Installing ESP8266 in Arduino (NodeMCU)

This guide has been replicated on many a site, but seeing as I have my own site, and times are tough, and I’m in desperate need of traffic, in the hopes of someone out of curiosity heading over to my and buying a sticker, or buying me a coffee, or even asking for tutoring services, I’m putting up my own guide.

Then I can send my students here and make myself look cool.

Step 1: Install the Arduino IDE

This goes without saying. The installable version offers more control and power, compared with the web version, so head on over to the software page, and get the OS appropriate IDE downloaded.

Step 2: Link to the hardware libraries

Open up your freshly intalled Arduino IDE, and click File >> Preferences.

We’ll add a URL that points the Arduino library/hardware updater to an external library. That way we can then use the normal hardware manager to just install it. So, click the button by the Additional Boards Manager URLs, and add to the list:

If there is something already there, such as the link for the ESP-32 hardware, use a comma to separate it:,

Click OK.

Step 3: Load the ESP8266 hardware libraries

Now head over to Tools >> Board >> Boards Manager.

Search for “esp8266”. The first item you get will be the clear result.

Install it, and once everything is happy, finally…..

Goto Tools >> Boards >> ESP8266 Boards >> NodeMCU 1.0 (or whatever ESP8266 relative you are using)

You’ll get a long list of scary-looking configurations appearing under Tools, but the only one you likely have to mess with is Port, just like usual. Make sure the device is plugged in, select the correct Tools >> Port >> (Com port whatever), upload some simple LED test code, and you are done!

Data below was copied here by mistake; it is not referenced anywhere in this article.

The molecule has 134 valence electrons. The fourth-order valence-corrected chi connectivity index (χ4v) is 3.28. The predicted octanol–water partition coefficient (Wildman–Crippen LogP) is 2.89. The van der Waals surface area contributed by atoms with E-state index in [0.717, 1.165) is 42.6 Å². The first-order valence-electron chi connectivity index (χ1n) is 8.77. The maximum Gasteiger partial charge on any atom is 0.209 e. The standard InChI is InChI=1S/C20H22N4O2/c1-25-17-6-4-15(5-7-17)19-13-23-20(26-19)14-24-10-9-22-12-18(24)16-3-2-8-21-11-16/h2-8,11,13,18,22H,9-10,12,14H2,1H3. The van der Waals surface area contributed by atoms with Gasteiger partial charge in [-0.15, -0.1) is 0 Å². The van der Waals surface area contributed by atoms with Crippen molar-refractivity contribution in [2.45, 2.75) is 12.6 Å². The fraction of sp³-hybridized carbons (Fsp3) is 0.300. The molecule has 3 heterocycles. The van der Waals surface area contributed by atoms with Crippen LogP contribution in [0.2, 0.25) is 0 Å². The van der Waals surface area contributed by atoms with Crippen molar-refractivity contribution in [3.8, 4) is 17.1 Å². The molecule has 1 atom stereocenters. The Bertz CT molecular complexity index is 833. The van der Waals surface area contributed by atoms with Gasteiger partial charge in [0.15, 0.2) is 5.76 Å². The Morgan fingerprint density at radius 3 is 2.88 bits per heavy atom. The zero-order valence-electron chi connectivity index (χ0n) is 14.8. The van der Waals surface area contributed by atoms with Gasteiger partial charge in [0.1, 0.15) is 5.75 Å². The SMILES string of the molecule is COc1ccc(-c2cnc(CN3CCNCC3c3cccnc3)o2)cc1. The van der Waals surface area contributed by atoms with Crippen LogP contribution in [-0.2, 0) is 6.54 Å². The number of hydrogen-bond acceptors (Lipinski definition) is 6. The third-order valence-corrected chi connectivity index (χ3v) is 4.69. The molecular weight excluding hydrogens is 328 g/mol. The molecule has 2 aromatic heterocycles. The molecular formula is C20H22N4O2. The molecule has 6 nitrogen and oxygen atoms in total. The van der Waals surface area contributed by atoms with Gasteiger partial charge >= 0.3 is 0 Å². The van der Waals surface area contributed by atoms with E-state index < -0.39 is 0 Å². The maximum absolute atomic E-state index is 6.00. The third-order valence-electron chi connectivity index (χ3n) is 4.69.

And in case you need it, here are two flavors of test code, one for a single LED on the NodeMCU, the other for running both the LEDs.

//Example 001: One LED
void setup() {
  pinMode(2, OUTPUT);   

void loop() {
  digitalWrite(2, LOW);   
  digitalWrite(2, HIGH);  
//Example 002: Two LEDs
void setup() {
  pinMode(2, OUTPUT);   
  pinMode(16, OUTPUT);   

void loop() {
  digitalWrite(2, LOW);   
  digitalWrite(16, HIGH);   
  digitalWrite(2, HIGH);  
  digitalWrite(16 LOW);   

But running LEDs is all fine and good, but it’s a true newbie move.

What else can be done with this coo hardware? Stay tuned for the next article: Cheap and trashy fun with NodeMCU.

Paul Hoets is a freelance maker who lives in South Korea. If you liked this article and would like to contribute to his empire of dirt, silicon and tech. education, buy him a coffee!


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